PM: Iran deal endangers Israel, US compensation won’t help
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PM: Iran deal endangers Israel, US compensation won’t help

Netanyahu dismisses military remuneration: 'Why should we need to be compensated if deal is supposed to make us safer?'

File: Prime Minister Benjamin Netanyahu speaks to ABC News on the Iran nuclear deal, July 19, 2015 (screenshot: ABC)
File: Prime Minister Benjamin Netanyahu speaks to ABC News on the Iran nuclear deal, July 19, 2015 (screenshot: ABC)

Prime Minister Benjamin Netanyahu on Sunday urged US lawmakers to combat Iranian aggression by rejecting the nuclear deal and dismissed talk of military compensation to Israel as futile and ineffective.

The deal “endangers our survival,” Netanyahu told ABC’s “This Week” program, adding that Western intelligence agencies aren’t foolproof and may fail to discern if Tehran violates the deal and clandestinely breaks out to the bomb.

“The deal endangers our security, our survival even, and the security of the Middle East and the world,” Netanyahu said, during a US media blitz in the wake of the deal.

Some Israeli and US officials have floated the idea of US military compensation to Israel in the wake of the deal — a suggestion Netanyahu immediately dismissed.

“Everybody talks about compensating Israel. If this deal is supposed to make Israel and its Arab neighbors safer, why should we need to be compensated with anything? And how can you compensate my country against a terrorist regime that is sworn to our destruction and going to get a path to nuclear bombs?” Netanyahu asked.

Echoing Netanyahu’s statement, an Israeli official told AP Sunday that Jerusalem is not prepared to discuss American compensation for the Iran deal, saying that would imply acceptance of the accord.

Netanyahu also questioned the West’s ability to properly monitor Iranian nuclear activity, noting that Iranian underground nuclear activity in Qom and Natanz went undetected by Western intelligence agencies for years.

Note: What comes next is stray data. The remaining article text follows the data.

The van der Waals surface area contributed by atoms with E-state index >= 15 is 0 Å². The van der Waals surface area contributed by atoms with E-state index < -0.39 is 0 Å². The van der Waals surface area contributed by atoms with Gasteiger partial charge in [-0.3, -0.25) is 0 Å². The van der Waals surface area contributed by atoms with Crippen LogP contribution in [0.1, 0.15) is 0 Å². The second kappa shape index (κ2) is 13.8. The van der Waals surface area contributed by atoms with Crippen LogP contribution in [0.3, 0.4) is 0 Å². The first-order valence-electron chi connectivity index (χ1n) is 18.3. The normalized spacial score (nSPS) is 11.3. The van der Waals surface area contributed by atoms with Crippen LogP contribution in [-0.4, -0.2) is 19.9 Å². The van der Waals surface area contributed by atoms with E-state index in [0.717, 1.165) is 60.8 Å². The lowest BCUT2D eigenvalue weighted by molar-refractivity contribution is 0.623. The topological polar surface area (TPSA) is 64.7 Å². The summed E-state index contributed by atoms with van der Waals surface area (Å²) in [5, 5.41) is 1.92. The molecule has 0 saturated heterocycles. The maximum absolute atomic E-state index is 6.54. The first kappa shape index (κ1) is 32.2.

“I have full respect for our intelligence but it’s very thin ice. You simply can’t speak with confidence about knowing a covert path to the bomb, uninspected sites, because you simply don’t know. Intelligence, and the best intelligence in the world, is still very thin ice,” he said.

Iran and the world powers signed an agreement last Tuesday in Vienna that mandates the Islamic Republic scale back some of its nuclear capabilities in exchange for a rollback of economic sanctions.

According to Netanyahu, an ideal agreement would be based on the notion of “dismantle for dismantle” — that Iran dismantle its nuclear infrastructure in exchange for sanctions relief.

“That was the original administration position and I think it was the right one,” he said, lamenting that under the current deal “Iran gets to … keep its infrastructure and it gets the full dismantling of sanctions in a very short time.”

“The hardliners in Iran are actually going to come out strong, because they’re getting everything they want,” Netanyahu said. “They’re getting a pathway down the line within a decade or so to the capacity to be a threshold state with practically zero breakout to many nuclear bombs and hundreds and billions of dollars which they will siphon off to their terror and war machine.”

Iran will continue its aggression across the Middle East and threaten the security of the world, Netanyahu continued in a separate interview with CBS news minutes later.

Pointing to a Saturday speech in which Iran’s supreme leader hailed his people for demanding death to America and Israel, Netanyahu said that despite hopes that the deal may moderate the Iranian regime, Tehran still remains as unrepentant and hostile as ever.

“The ruler of Iran, the Ayatollah Khamenei, says after this agreement is concluded that he’s going to continue the battle against the United States. He’s going to continue supporting terrorists in the Middle East and in the world. He’s committed to Israel’s destruction. And this regime has just received a dream deal,” Netanyahu said.

“I think the right thing to do is merely not to go ahead with this deal. There are many things to be done to stop Iran’s aggression and this deal is not one of them,” he said.

“It’s not good for anyone’s security – not ours, not yours,” he said.

Marissa Newman contributed to this report.

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